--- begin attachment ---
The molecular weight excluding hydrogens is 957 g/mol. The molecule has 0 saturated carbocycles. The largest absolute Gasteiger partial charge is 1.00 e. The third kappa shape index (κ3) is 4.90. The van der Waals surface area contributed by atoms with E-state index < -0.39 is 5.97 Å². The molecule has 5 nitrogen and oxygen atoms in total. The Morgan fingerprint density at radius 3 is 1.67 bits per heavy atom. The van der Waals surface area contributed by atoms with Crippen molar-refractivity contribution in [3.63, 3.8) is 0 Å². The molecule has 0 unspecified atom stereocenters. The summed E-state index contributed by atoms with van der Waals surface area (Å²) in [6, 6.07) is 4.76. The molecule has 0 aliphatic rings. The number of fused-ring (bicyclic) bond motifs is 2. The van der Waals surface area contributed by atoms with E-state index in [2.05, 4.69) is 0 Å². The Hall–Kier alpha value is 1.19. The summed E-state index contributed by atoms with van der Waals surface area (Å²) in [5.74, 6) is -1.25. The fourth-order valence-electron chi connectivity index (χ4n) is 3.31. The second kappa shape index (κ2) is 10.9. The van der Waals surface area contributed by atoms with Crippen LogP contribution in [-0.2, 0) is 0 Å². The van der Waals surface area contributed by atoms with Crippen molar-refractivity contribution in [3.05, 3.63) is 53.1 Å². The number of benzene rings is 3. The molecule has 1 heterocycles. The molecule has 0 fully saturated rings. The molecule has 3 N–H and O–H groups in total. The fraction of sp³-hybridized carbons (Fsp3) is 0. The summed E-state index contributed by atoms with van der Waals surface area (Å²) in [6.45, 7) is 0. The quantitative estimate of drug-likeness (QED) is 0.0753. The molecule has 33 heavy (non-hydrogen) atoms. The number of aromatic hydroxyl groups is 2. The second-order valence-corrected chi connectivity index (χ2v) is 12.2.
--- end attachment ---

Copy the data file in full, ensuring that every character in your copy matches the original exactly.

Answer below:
The molecular weight excluding hydrogens is 957 g/mol. The molecule has 0 saturated carbocycles. The largest absolute Gasteiger partial charge is 1.00 e. The third kappa shape index (κ3) is 4.90. The van der Waals surface area contributed by atoms with E-state index < -0.39 is 5.97 Å². The molecule has 5 nitrogen and oxygen atoms in total. The Morgan fingerprint density at radius 3 is 1.67 bits per heavy atom. The van der Waals surface area contributed by atoms with Crippen molar-refractivity contribution in [3.63, 3.8) is 0 Å². The molecule has 0 unspecified atom stereocenters. The summed E-state index contributed by atoms with van der Waals surface area (Å²) in [6, 6.07) is 4.76. The molecule has 0 aliphatic rings. The number of fused-ring (bicyclic) bond motifs is 2. The van der Waals surface area contributed by atoms with E-state index in [2.05, 4.69) is 0 Å². The Hall–Kier alpha value is 1.19. The summed E-state index contributed by atoms with van der Waals surface area (Å²) in [5.74, 6) is -1.25. The fourth-order valence-electron chi connectivity index (χ4n) is 3.31. The second kappa shape index (κ2) is 10.9. The van der Waals surface area contributed by atoms with Crippen LogP contribution in [-0.2, 0) is 0 Å². The van der Waals surface area contributed by atoms with Crippen molar-refractivity contribution in [3.05, 3.63) is 53.1 Å². The number of benzene rings is 3. The molecule has 1 heterocycles. The molecule has 0 fully saturated rings. The molecule has 3 N–H and O–H groups in total. The fraction of sp³-hybridized carbons (Fsp3) is 0. The summed E-state index contributed by atoms with van der Waals surface area (Å²) in [6.45, 7) is 0. The quantitative estimate of drug-likeness (QED) is 0.0753. The molecule has 33 heavy (non-hydrogen) atoms. The number of aromatic hydroxyl groups is 2. The second-order valence-corrected chi connectivity index (χ2v) is 12.2.